It appears the Obama administration prefers to put the treaty on the backburner until next year. From the Associated Press on July 30:

U.S. State Department spokeswoman Victoria Nuland said in a statement Friday evening that the U.S. supports a second round of negotiations next year.

“While we sought to conclude the month’s negotiations with a treaty, more time is a reasonable request for such a complex and critical issue,” the statement said.

(Editor’s note: Italics added for emphasis)

The desire to delay additional work on the treaty until 2013 was echoed at a U.S. State Department briefing with Ms. Nuland this past Monday. From a transcript of the event:

QUESTION: At 10:14 p.m. on Friday, the Department put out a note about the inability to reach consensus on the arms control – on the Arms Trade Treaty, excuse me. And you said in the note that you supported the outcome, which, of course, was a failure to reach consensus. What did you not get – did the United States not get out of this negotiation that it wanted?

MS. NULAND: Well, again, apologies for making you work at 10:14 on a Friday night. As you may know, the negotiations on this treaty went relatively late in New York, so we wanted to make sure that we spoke to them when the negotiations concluded.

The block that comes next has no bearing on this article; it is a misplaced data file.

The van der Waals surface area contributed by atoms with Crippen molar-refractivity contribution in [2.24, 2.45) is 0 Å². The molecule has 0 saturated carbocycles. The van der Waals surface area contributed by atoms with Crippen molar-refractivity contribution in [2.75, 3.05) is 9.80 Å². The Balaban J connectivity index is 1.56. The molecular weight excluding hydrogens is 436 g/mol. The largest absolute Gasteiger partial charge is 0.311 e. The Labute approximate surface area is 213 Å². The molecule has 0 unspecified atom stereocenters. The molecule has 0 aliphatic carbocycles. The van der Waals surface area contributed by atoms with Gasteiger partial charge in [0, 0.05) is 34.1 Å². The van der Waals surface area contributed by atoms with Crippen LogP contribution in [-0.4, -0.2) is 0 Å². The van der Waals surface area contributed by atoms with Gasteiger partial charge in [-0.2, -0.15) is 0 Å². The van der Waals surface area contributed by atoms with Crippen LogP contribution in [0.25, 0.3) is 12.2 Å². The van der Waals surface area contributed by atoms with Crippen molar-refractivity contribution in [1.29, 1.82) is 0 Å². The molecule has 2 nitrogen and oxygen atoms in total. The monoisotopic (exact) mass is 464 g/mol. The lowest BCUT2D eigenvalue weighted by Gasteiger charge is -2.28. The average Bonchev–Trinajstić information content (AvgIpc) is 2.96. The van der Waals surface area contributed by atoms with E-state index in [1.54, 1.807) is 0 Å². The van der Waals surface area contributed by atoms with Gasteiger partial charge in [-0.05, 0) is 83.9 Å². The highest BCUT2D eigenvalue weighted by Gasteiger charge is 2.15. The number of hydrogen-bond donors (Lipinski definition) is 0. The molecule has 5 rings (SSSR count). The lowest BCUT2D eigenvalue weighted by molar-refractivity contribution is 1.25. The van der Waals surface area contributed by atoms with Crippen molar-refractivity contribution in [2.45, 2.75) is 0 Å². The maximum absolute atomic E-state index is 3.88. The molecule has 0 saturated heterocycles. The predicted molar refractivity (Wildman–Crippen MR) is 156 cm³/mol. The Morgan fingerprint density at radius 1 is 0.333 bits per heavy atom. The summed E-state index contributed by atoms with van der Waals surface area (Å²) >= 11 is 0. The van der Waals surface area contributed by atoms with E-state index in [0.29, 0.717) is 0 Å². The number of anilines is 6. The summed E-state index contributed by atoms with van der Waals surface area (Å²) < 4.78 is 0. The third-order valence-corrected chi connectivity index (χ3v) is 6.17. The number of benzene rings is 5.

What we supported was a decision to give this more time to get it right. As you know, this is a treaty that needs to be adopted by consensus. There was not consensus in New York. There were a number of countries who thought that more work needed to be done. That said, we did make considerable progress, and there was a commitment that the nations will come back early in the New Year and try to conclude this treaty. What we want is further review, further refinement in order to meet the high standards of a treaty that we could sign and that we were confident could receive the advice and consent of the U.S. Senate, that deals with the illegal use of small arms while allowing states and nations participating to implement their own national laws and to protect the rights of their citizens enshrined in their own national documents, including in our case the right to bear arms under the U.S. Constitution.